DEAR HARRIETTE: My brother became a Christian about 20 years ago, after spending his teens and 20s running around in the streets. He is very overprotective of his daughter, who recently turned 16. Ever since she was a small child, he has forced her to go to church or some sort of church activity at least three times a week. Sleepovers are out of the question, friends are rarely allowed to come over and getting him to allow her to go anywhere with friends is like pulling teeth. Music and television are heavily restricted, and she has to sneak to go the movies. (She admitted this to me during a recent visit.) While how my brother chooses to raise his daughter is his prerogative, and sneaking to see a movie or two is innocent enough, I can't help but see this all ending badly. Our mother was strict, and she ended up driving both of us away from the church. I made a lot of mistakes I could have avoided if I had been properly advised about certain subjects and situations and was not held on to so tightly.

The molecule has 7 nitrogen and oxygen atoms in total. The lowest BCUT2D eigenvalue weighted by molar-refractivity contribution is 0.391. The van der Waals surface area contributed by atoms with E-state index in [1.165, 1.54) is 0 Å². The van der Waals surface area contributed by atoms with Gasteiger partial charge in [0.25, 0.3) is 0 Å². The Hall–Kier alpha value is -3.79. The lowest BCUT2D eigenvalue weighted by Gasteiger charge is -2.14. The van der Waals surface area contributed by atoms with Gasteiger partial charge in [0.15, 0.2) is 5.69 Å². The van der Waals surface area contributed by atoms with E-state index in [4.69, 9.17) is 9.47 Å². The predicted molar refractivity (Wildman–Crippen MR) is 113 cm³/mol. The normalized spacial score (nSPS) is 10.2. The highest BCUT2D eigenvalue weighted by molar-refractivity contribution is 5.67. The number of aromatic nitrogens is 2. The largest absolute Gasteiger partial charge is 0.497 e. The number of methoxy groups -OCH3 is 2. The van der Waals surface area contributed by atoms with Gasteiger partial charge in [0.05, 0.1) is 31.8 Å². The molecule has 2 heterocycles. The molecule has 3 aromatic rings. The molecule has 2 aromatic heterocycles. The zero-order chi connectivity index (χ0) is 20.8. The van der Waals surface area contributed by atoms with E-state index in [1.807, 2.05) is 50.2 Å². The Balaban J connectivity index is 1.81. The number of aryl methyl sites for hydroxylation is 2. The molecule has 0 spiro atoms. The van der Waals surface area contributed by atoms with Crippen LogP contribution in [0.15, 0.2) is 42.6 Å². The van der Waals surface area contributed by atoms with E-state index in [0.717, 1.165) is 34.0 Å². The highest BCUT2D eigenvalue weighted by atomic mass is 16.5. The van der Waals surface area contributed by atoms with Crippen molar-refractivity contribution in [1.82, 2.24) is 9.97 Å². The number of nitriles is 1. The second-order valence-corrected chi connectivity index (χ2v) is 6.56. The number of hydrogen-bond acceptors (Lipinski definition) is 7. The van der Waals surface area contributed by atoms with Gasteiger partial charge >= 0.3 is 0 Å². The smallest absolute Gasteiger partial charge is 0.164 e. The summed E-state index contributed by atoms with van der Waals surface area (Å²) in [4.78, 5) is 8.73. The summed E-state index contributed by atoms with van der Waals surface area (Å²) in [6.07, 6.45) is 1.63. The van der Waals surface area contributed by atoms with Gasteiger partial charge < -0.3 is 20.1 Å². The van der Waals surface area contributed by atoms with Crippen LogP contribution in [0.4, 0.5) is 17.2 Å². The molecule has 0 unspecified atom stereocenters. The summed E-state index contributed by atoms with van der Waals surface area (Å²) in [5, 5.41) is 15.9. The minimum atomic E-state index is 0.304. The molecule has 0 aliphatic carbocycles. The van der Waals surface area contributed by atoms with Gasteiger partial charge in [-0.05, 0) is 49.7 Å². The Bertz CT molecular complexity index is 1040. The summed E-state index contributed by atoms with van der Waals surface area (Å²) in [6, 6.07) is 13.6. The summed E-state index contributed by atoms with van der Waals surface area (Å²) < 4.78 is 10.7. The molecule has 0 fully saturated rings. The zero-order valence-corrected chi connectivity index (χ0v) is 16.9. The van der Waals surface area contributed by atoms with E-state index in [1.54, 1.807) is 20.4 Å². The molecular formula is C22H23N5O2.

It's not just me, either. I have seen many other young women who grew up in very restrictive environments get out into the real world and make mistakes -- including some that are life-changing. I see my niece heading down the same path. How can I raise these concerns to my brother without overstepping my bounds? -- Breaking the Cycle, Milwaukee
DEAR BREAKING THE CYCLE: Ask your brother if the two of you can have a meeting. During your talk, remind him of your upbringing and of some of the bad choices that you -- and he -- made. Tell him that you are afraid his daughter is headed down the same path if he doesn't lighten up. Remind him that it is out of love and respect that you are bringing this to him.